The abandoned corpses, in white body bags with number tags tied to each toe, lie one above the other on steel racks inside a giant freezer in Detroit’s central mortuary, like discarded shoes in the back of a wardrobe.
Some have lain here for years, but in recent months the number of unclaimed bodies has reached a record high. For in this city that once symbolised the American Dream many cannot even afford to bury their dead.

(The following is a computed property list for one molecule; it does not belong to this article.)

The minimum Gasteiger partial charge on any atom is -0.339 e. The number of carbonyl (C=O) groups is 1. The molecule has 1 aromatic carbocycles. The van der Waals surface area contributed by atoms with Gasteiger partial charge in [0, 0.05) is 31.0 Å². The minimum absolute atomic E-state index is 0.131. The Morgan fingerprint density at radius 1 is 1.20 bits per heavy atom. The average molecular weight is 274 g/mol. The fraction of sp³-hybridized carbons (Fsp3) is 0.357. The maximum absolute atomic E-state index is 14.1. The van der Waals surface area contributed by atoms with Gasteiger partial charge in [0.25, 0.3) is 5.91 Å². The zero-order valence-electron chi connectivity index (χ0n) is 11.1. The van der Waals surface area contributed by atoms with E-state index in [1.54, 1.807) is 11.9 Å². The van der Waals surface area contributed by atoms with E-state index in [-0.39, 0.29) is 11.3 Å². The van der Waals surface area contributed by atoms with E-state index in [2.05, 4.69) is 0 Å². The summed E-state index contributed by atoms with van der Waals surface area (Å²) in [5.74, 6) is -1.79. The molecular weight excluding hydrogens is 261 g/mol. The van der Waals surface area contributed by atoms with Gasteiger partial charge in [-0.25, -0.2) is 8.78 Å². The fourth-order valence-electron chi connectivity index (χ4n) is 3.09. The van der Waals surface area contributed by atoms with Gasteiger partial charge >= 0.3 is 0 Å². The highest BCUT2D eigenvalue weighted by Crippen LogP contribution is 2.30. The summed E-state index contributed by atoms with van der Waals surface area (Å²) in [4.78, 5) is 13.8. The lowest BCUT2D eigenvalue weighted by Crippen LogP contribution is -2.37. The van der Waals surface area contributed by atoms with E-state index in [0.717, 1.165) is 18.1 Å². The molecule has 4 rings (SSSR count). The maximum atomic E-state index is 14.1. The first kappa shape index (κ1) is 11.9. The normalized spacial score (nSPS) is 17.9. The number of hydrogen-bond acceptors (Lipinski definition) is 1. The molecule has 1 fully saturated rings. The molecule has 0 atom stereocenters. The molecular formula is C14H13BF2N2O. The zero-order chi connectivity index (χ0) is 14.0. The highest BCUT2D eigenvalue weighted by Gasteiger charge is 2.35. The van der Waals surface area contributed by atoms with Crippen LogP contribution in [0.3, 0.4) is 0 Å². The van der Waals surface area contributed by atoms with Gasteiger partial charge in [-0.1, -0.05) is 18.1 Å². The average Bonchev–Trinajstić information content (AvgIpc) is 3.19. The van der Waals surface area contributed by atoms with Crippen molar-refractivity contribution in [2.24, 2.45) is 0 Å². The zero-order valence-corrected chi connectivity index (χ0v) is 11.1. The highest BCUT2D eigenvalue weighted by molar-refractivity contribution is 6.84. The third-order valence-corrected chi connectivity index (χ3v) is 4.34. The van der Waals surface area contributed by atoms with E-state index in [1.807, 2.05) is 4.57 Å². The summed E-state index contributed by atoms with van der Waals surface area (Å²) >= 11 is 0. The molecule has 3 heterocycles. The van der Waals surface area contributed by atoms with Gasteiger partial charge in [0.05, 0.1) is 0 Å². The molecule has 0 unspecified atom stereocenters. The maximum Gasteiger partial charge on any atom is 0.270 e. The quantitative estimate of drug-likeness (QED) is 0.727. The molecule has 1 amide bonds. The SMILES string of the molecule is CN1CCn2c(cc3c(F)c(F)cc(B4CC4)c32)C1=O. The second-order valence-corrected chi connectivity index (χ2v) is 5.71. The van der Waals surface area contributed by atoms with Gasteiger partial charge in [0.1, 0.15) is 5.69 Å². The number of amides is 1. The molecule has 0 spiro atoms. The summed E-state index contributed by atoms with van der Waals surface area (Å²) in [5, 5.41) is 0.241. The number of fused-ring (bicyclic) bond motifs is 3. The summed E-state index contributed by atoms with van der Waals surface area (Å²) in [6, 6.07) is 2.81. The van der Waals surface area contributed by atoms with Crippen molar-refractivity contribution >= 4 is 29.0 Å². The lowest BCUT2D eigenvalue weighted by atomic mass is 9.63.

“I have not seen this many unclaimed bodies in 13 years on the job,” said Albert Samuels, chief investigator at the mortuary. “It started happening when the economy went south last year. I have never seen this many people struggling to give people their last resting place.”
Unburied bodies piling up in the city mortuary — it reached 70 earlier this year — is the latest and perhaps most appalling indignity to be heaped on the people of Detroit. The motor city that once boasted the highest median income and home ownership rate in the US is today in the midst of a long and agonising death spiral.